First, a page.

A fortnight later, after much ‘group bonding’, we caught the Akamba bus to Uganda . The change in scenery and climate over the ten hour journey was surprising. I always figured that neighbouring Kenya and Uganda would be practically identical – but Uganda was more humid, with more lush landscapes and red, dusty roads. We arrived at Bujagali Falls campsite, where a few weeks later we would be rafting down some of the best grade-5 rapids in the world. Dave and I left for our school in Mbale after eagerly devouring an English-style breakfast. Our host and Puff Daddy lookalike Brother Prosper greeted us at the rural Catholic Boys’ school – St Anthony’s and took us directly to our new ultra-humble abode, ironically christened ‘The White House’ – also appropriate since we were ‘mzungus’ (white men).
As we were left to settle in, I hastily began to plan the quickest way back to England , whilst Dave inspected the three-roomed shack, complete with ‘occasional’ electricity, single cooking hob and the long-drop latrine from hell. Much could be written about the unique eco-system, repugnant smells and unidentified creatures of our long-drop – but the descriptive limitations of English and good taste restrict me from giving an accurate explanation. The walls in our new home didn’t touch the corrugated-tin roof, meaning that during the night, bats would circulate and occasionally urinate on Dave’s face, much to my amusement. Meanwhile the various outdoor wildlife continued to keep us both awake, particularly the boisterous turkeys and the ‘bullfrog chorus’ with their late night karaoke sessions. In addition to the anti-malarials, our repellent coil burners, impregnated mosquito nets, ‘Doom’ room spray and repellent gel meant that only the most double-hard-brave of parasites would be feeding tonight. (Yet despite our extensive efforts, and against all the odds, I still got malaria 10 months after coming back to the UK ). Meanwhile, the constant heat was great for our solar showers and tans, but caused strange black ‘rolls’ of dirt to be produced whenever the skin was rubbed. It paid to have a sense of humour about hygiene and illness, wearing underwear for 5 days running and making 12 visits to the latrine with dysentery in one night are things you have to laugh at, or you’ll cry.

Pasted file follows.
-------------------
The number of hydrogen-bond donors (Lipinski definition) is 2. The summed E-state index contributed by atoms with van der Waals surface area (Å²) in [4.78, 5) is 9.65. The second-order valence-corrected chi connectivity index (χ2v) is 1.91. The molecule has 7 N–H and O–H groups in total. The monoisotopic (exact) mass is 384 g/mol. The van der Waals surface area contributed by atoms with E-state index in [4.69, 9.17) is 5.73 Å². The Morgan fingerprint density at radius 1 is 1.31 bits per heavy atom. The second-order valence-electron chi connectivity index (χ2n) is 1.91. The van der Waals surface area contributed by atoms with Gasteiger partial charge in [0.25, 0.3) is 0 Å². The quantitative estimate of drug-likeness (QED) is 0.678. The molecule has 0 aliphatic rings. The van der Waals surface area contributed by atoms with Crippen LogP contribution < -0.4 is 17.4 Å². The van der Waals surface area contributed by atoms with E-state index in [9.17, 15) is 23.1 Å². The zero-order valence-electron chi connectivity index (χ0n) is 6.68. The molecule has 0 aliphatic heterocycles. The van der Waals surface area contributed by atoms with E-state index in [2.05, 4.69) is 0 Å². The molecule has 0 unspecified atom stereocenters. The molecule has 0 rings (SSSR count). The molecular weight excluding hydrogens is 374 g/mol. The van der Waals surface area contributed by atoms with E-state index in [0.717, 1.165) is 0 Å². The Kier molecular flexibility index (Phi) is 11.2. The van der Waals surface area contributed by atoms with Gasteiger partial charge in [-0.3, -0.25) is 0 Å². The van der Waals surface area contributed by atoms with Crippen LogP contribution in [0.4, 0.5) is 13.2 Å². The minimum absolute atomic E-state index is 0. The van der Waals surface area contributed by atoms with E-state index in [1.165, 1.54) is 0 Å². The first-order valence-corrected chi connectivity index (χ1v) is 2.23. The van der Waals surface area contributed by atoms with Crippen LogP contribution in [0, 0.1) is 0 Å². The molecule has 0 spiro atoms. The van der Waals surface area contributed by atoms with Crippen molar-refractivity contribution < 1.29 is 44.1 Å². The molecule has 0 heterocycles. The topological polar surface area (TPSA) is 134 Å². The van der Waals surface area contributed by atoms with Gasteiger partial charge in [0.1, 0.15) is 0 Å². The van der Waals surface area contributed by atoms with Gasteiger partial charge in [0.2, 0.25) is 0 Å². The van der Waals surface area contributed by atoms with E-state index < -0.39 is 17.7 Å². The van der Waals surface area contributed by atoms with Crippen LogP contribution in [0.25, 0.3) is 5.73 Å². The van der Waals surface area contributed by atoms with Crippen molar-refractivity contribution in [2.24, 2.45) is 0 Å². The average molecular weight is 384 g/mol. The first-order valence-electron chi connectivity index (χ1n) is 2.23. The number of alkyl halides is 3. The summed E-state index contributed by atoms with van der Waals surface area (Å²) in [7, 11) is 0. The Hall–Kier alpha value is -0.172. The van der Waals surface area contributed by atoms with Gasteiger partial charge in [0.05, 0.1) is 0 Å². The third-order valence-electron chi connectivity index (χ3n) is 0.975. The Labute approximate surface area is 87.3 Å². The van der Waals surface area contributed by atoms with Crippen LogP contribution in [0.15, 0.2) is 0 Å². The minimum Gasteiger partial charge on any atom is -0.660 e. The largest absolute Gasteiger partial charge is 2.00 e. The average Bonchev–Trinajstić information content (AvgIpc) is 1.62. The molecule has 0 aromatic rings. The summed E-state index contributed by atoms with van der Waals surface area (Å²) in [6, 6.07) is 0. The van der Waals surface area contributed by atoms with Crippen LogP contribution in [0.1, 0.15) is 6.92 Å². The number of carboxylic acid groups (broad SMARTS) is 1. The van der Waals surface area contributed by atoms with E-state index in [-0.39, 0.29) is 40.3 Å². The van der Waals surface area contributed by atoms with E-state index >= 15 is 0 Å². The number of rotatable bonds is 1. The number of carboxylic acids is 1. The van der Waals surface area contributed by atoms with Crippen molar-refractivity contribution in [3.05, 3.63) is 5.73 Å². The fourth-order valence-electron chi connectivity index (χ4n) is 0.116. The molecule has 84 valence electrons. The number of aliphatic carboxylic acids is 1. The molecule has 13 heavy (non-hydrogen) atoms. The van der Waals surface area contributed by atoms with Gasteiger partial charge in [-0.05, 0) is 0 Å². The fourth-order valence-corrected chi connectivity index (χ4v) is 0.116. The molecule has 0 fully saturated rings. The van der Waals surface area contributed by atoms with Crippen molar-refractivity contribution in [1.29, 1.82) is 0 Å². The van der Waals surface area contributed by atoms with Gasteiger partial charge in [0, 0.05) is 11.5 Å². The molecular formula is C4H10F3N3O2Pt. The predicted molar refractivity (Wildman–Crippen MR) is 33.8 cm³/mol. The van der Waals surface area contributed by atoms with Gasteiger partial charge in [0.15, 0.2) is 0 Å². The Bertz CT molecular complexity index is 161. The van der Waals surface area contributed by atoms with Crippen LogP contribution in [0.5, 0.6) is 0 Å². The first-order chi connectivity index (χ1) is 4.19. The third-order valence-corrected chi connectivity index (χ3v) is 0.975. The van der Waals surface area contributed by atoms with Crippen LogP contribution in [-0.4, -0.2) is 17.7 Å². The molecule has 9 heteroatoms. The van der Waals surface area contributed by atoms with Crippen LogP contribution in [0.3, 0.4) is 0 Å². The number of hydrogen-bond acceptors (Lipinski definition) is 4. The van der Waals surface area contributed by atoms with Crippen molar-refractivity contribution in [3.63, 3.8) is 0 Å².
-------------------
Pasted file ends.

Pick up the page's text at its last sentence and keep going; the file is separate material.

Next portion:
Sufficient to say, I stayed in Mbale and began to enjoy myself after a month or so. We taught for a few hours each day and were free to meet up with the rest of the group and see the country at weekends. Over several weeks, we went trekking in the beautiful Sipi Falls , shopping in the busy, colourful markets of Kampala , swimming on the equator, saw chimpanzees on Ngamba Island , we relaxed on the paradisiacal Banda Island and visited the source of the Nile . Each destination was reached via ‘matatu taxi’ – 15-seater Toyota Lite Ace vans which usually accommodated about 25 passengers, 3 small children, a dozen chickens and a random goat. Drivers travel at great speed and pack more people in to make more money. For shorter journeys, bicycles with a seat on the back wheel are ideal – ‘boda-boda’ sounds lethal but is good fun and cheap…